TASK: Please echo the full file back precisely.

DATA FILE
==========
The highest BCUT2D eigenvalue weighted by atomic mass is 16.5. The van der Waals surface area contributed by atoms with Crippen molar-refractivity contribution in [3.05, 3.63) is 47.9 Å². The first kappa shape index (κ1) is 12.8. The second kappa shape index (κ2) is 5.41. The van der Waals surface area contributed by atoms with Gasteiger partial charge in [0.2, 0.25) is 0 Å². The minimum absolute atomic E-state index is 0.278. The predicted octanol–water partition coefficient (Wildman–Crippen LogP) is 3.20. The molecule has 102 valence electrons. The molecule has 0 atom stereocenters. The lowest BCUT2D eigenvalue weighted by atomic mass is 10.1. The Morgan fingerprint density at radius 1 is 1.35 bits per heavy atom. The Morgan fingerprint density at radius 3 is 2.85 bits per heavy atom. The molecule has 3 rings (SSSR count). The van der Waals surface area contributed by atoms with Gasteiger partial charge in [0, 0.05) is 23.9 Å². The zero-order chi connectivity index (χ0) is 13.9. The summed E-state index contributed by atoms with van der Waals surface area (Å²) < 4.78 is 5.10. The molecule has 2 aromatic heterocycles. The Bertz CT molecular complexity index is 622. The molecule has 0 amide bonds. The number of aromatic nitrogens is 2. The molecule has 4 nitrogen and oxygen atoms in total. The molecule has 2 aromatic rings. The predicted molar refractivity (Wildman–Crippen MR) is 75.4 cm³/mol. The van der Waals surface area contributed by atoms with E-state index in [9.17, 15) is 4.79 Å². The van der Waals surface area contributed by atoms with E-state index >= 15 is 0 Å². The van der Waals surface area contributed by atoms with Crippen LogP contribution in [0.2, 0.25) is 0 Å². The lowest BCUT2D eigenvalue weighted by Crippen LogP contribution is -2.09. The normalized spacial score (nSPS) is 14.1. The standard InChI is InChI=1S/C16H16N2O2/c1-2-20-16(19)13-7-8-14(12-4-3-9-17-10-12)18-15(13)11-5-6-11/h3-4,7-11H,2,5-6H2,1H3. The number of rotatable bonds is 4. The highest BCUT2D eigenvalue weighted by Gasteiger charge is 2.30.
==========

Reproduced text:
The highest BCUT2D eigenvalue weighted by atomic mass is 16.5. The van der Waals surface area contributed by atoms with Crippen molar-refractivity contribution in [3.05, 3.63) is 47.9 Å². The first kappa shape index (κ1) is 12.8. The second kappa shape index (κ2) is 5.41. The van der Waals surface area contributed by atoms with Gasteiger partial charge in [0.2, 0.25) is 0 Å². The minimum absolute atomic E-state index is 0.278. The predicted octanol–water partition coefficient (Wildman–Crippen LogP) is 3.20. The molecule has 102 valence electrons. The molecule has 0 atom stereocenters. The lowest BCUT2D eigenvalue weighted by atomic mass is 10.1. The Morgan fingerprint density at radius 1 is 1.35 bits per heavy atom. The Morgan fingerprint density at radius 3 is 2.85 bits per heavy atom. The molecule has 3 rings (SSSR count). The van der Waals surface area contributed by atoms with Gasteiger partial charge in [0, 0.05) is 23.9 Å². The zero-order chi connectivity index (χ0) is 13.9. The summed E-state index contributed by atoms with van der Waals surface area (Å²) < 4.78 is 5.10. The molecule has 2 aromatic heterocycles. The Bertz CT molecular complexity index is 622. The molecule has 0 amide bonds. The number of aromatic nitrogens is 2. The molecule has 4 nitrogen and oxygen atoms in total. The molecule has 2 aromatic rings. The predicted molar refractivity (Wildman–Crippen MR) is 75.4 cm³/mol. The van der Waals surface area contributed by atoms with E-state index in [9.17, 15) is 4.79 Å². The van der Waals surface area contributed by atoms with E-state index >= 15 is 0 Å². The van der Waals surface area contributed by atoms with Crippen LogP contribution in [0.2, 0.25) is 0 Å². The lowest BCUT2D eigenvalue weighted by Crippen LogP contribution is -2.09. The normalized spacial score (nSPS) is 14.1. The standard InChI is InChI=1S/C16H16N2O2/c1-2-20-16(19)13-7-8-14(12-4-3-9-17-10-12)18-15(13)11-5-6-11/h3-4,7-11H,2,5-6H2,1H3. The number of rotatable bonds is 4. The highest BCUT2D eigenvalue weighted by Gasteiger charge is 2.30.